We’re all selling something
You may or may not work in a defined sales role, but in a sense we’re all selling something these days.
In any case, you’ll likely be involved in many transactions through the course of a productive working week, so it makes sense to understand a little about how the sales process typically works.
A smooth & well-executed sale can be a win-win for both buyer & seller, so let’s take a look at the…
Anatomy of a sale
A good salesmen knows first how to connect with a prospective buyer and build rapport with them.
Without rushing, the seller then looks to discover the needs of the buyer, through genuinely connected listening, and well-targeted questions.
Next the seller must match the needs of the buyer appropriately with their product or service, outlining the benefits, advantages, or unique selling point of their proposition.
And finally comes the closing of the sale, the techniques of which have been the subject of a thousand sales books, from trial closes to assumptive closes, delivered via direct or indirect approaches.
A skilful & experienced salesperson has a range of well-honed techniques for gaining agreement with the buyer throughout the process, including the repetition of key statements for clarity.
4 types of buyer
Knowing the personality type & likely characteristics of a potential buyer can be a hugely beneficial guideline through the sales process.
(i) Analytical buyers tend to have orderly & exacting thought processes, so listen carefully, show them accurate data, and explain how the purchase can work for them clearly and in detail;
(ii) Amiable personality types tend to avoid conflict and value personal relationships. Being people-focused they’ll want to know how you can impact the lives of customers positively, so cite examples of where you have added value in the past;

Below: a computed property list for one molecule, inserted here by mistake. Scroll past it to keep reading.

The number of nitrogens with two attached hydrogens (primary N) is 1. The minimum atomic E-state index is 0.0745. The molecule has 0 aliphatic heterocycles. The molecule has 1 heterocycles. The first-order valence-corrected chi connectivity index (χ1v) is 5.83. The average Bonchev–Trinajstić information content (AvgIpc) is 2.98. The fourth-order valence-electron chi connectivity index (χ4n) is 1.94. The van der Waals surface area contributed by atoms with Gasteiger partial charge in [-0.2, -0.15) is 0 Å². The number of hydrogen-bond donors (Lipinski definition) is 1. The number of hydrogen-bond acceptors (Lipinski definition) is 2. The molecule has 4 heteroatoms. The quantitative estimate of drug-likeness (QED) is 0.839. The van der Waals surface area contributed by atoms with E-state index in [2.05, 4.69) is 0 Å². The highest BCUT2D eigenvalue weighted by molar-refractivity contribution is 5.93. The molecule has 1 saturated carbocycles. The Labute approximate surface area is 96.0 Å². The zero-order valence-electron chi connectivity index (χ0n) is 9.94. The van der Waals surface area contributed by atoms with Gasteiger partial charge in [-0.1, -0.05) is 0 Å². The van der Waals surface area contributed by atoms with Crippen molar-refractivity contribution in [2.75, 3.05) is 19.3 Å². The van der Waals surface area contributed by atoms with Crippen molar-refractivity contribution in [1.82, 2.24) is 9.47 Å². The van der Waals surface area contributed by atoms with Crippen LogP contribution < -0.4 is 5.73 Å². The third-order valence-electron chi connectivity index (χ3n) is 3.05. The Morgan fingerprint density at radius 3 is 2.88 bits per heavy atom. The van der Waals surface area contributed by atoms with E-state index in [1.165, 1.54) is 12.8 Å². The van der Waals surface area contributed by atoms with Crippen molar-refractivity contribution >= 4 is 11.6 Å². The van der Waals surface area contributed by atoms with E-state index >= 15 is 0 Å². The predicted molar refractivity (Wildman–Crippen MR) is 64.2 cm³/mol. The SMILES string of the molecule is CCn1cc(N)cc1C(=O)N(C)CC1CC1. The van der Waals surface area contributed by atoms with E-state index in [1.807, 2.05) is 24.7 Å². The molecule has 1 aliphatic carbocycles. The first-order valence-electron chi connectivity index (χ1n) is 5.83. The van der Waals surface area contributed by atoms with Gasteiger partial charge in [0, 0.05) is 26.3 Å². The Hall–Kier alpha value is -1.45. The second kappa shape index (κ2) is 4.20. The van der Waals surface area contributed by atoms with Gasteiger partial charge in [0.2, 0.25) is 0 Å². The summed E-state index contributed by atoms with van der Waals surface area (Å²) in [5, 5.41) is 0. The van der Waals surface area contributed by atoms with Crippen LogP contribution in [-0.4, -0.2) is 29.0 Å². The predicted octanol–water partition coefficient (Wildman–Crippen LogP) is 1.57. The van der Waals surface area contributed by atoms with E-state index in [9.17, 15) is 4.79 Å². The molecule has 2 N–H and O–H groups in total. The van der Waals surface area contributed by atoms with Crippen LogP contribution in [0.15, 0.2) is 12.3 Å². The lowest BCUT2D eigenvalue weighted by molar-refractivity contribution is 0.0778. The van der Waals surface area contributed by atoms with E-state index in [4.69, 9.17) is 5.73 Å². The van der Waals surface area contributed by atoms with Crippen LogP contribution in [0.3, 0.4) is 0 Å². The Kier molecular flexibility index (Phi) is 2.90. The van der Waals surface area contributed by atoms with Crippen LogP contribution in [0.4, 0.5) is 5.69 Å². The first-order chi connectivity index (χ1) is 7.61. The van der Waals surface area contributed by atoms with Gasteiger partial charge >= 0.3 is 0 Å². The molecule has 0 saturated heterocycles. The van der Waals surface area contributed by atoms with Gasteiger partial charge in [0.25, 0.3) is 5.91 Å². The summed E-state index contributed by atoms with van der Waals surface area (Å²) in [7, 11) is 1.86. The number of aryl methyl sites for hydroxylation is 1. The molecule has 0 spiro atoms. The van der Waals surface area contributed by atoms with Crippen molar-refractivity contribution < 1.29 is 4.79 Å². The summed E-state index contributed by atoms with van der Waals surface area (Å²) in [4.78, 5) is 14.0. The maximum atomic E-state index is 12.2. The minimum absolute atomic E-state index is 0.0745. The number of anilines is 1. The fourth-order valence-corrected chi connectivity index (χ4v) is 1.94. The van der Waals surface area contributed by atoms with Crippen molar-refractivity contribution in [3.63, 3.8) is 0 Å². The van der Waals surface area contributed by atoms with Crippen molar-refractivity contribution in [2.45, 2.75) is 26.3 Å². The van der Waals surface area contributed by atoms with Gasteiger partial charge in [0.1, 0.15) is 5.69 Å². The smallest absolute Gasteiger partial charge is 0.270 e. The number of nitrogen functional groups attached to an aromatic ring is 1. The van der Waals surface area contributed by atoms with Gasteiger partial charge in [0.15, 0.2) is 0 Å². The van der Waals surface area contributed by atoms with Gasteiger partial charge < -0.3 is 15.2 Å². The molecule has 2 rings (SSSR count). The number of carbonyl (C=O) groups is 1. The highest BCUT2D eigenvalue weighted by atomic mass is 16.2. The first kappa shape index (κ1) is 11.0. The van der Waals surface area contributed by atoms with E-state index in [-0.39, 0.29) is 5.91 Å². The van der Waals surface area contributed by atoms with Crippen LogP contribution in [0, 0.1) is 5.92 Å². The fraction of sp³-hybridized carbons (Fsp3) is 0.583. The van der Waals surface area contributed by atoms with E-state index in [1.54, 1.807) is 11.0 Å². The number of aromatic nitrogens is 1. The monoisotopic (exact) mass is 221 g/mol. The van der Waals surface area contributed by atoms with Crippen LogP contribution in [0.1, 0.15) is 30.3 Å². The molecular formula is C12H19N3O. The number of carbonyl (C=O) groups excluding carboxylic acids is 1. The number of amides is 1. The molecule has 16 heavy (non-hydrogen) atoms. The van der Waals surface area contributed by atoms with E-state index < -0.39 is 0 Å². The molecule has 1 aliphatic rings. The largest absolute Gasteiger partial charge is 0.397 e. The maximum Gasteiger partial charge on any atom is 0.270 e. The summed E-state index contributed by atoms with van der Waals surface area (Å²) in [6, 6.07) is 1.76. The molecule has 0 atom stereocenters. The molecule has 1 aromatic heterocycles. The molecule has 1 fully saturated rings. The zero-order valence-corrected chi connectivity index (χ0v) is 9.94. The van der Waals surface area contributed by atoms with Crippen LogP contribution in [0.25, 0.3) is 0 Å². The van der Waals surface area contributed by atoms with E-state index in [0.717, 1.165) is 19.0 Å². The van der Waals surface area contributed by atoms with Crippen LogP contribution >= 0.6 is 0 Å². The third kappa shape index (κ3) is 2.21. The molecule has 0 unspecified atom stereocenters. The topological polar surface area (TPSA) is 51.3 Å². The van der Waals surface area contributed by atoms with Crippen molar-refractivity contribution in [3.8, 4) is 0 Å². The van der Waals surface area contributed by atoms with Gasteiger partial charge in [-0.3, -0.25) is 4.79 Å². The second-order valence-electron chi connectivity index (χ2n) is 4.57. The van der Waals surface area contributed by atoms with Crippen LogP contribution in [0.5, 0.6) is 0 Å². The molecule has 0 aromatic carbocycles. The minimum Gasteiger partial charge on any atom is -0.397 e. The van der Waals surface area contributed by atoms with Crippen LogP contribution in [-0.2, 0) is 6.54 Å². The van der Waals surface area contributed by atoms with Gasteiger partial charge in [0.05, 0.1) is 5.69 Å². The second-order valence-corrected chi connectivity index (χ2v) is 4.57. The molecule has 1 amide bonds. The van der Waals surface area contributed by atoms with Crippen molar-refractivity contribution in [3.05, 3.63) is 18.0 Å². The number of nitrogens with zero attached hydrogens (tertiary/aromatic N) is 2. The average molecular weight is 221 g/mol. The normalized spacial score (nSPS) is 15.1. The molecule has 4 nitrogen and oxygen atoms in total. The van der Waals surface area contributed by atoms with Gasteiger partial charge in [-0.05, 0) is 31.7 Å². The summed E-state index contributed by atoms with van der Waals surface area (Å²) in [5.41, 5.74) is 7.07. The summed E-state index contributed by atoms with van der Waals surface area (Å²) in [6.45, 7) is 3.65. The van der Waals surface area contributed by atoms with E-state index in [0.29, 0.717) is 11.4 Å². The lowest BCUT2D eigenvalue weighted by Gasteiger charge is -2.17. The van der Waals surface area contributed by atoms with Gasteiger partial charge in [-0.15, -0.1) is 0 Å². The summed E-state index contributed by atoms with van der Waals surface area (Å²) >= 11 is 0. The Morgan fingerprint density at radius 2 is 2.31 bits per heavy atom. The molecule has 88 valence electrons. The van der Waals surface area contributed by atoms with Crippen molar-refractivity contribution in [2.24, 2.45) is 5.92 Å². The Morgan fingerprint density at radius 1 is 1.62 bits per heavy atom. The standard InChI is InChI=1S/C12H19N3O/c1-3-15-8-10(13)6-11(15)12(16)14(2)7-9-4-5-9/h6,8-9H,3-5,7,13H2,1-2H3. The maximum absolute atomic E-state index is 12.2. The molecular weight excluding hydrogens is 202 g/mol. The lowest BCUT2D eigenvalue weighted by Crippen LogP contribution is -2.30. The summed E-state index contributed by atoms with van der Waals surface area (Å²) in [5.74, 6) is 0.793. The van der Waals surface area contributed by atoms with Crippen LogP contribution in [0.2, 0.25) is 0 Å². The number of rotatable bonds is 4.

(iii) Expressives are involved & sociable, and often enjoy excitement & interpersonal action. Enthusiastic & drawn to big ideas, face-to-face meetings may prove to be more productive; and
(iv) Driven personalities like to control the pace of a conversation and take the lead in decision-making, so guide them in their next steps, and let them move the sale forward.
Of course, not every person can fit snugly into such a model, but this can be a tremendously useful roadmap for sellers to follow.
Objection, your honour
Last of all, how to tackle buyer objections?
It depends on the nature of the objection, of course, but a simple 3-part approach is to acknowledge the point, identify a circumstance where the same or a similar issue has arisen from a previous client or user of your product or service, and explain how you successfully resolved it for them.
Savvy buyers will sense inauthenticity a mile away, so show integrity, be genuine, and ensure a consistency of your message.
If you believe in your product, then your credibility & trustworthiness will follow.